Jake England, left, and Alvin Watts. (Photo: AP Photo/Tulsa Police Department via Tulsa World)
Authorities in Tulsa, Oklahoma, have charged Alvin Watts, 32, and Jake England, 19, with three counts of first-degree murder for a shooting rampage that left three Black men dead and two others wounded last week.
In their first appearance in court Monday, Watts and England were also charged with two counts of shooting with the intent to kill and one count of possession of a firearm in the commission of a felony. A judge set their bond at more than $10 million each.
Although police said that they will not yet speculate on a motive for the crimes, it is possible that the shootings appear to be racially motivated. England and Watts are both white, and all the victims are Black. Before the shootings took place, one of the suspects posted a hateful message on his Facebook page, indicating he sought revenge for the death of his father.
"Today is two years that my dad has been gone, shot by a f-----g n----r. It's hard not to go off between that and Sheran. I'm gone in the head," England wrote on Facebook according to CBS. The message was removed by late Sunday.
The post referred to a string of tragic incidents for English, including his father’s shooting two years ago in which a Black man was arrested as a person of interest and the suicide of his fiancée in January.
England and Watts were arrested after a joint task force including the FBI launched an extensive manhunt dubbed “Operation Random Shooter.” The two were discovered hiding in a trailer in North Tulsa.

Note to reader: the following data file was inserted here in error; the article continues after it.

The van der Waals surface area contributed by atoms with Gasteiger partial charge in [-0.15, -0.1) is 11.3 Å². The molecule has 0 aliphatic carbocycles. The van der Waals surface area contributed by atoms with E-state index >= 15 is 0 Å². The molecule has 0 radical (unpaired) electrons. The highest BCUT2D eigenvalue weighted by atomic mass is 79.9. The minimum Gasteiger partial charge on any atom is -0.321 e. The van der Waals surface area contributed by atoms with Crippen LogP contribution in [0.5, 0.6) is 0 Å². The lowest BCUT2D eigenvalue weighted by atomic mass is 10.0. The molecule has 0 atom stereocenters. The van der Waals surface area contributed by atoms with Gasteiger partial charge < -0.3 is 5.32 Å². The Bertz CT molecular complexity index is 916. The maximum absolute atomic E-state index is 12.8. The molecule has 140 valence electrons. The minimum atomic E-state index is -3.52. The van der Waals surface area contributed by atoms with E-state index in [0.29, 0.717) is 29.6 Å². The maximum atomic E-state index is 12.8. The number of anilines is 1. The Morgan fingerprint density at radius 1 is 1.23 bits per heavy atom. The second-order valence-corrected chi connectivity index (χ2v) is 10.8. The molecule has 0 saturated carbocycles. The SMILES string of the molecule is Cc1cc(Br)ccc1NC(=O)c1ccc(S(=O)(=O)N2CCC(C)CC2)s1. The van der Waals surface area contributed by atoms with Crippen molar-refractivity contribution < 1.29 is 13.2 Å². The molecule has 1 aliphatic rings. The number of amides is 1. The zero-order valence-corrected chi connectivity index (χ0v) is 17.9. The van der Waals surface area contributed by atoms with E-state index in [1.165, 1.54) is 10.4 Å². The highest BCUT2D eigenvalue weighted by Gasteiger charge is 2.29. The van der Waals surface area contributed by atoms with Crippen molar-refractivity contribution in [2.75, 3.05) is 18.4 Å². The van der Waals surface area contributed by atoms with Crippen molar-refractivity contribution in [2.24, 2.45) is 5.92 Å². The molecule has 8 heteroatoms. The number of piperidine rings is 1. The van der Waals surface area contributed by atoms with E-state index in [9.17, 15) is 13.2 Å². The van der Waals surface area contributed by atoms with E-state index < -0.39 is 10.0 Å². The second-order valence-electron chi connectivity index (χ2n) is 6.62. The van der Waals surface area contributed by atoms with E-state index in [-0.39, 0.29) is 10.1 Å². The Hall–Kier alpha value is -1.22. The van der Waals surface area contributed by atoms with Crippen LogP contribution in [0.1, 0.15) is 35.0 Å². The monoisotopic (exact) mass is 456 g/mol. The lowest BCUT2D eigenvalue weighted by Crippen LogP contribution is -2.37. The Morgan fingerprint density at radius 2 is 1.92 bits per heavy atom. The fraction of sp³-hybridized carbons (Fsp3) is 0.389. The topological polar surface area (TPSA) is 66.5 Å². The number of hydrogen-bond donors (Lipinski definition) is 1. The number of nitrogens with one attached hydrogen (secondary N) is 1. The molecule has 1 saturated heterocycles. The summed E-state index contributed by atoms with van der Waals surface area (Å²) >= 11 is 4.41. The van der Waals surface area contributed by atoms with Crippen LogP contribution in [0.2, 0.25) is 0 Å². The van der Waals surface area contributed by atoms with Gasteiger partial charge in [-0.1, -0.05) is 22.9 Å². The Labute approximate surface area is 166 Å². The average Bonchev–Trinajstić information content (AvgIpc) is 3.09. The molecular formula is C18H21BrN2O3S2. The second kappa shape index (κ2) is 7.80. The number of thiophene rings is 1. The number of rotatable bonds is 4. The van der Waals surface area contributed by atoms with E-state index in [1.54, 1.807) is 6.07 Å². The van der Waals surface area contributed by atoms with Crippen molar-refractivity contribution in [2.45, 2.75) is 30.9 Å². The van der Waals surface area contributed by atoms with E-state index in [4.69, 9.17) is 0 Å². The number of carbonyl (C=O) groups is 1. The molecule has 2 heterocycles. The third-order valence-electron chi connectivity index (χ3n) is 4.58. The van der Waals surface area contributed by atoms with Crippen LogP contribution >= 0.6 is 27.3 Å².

Yet despite the racial elements surrounding the case, police say they are not yet ready to label the shootings a hate crime.
"You could look at the facts of the case and certainly come up with what would appear to be a logical theory. But we're gonna to let the evidence take us where we want to go. There are motivations other than race in these kinds of incidents, and we're gonna look at it,” Tulsa police chief Chuck Jordan told CBS news.
However, Tulsa City Councilman Jack Henderson spoke plainly about his thoughts on the shooters’ motives.
"Being an NAACP president for seven years, I think that somebody that committed these crimes [was] very upset with Black people," Henderson told CBS. "That person happened to be a white person, the people they happened to kill and shoot are Black people. That fits the bill for me."
The three killed were identified as Dannaer Fields, 49, Bobby Clark, 54 and William Allen, 31. Clark’s family reacted in shock to his death and told reporters that it seemed race was a factor in his shooting since he was loved by all.
"I just hope race wasn't a problem because we didn't know them and they didn't know us, but you can't help but think it was a race thing," Clark's brother Bruce told local media.
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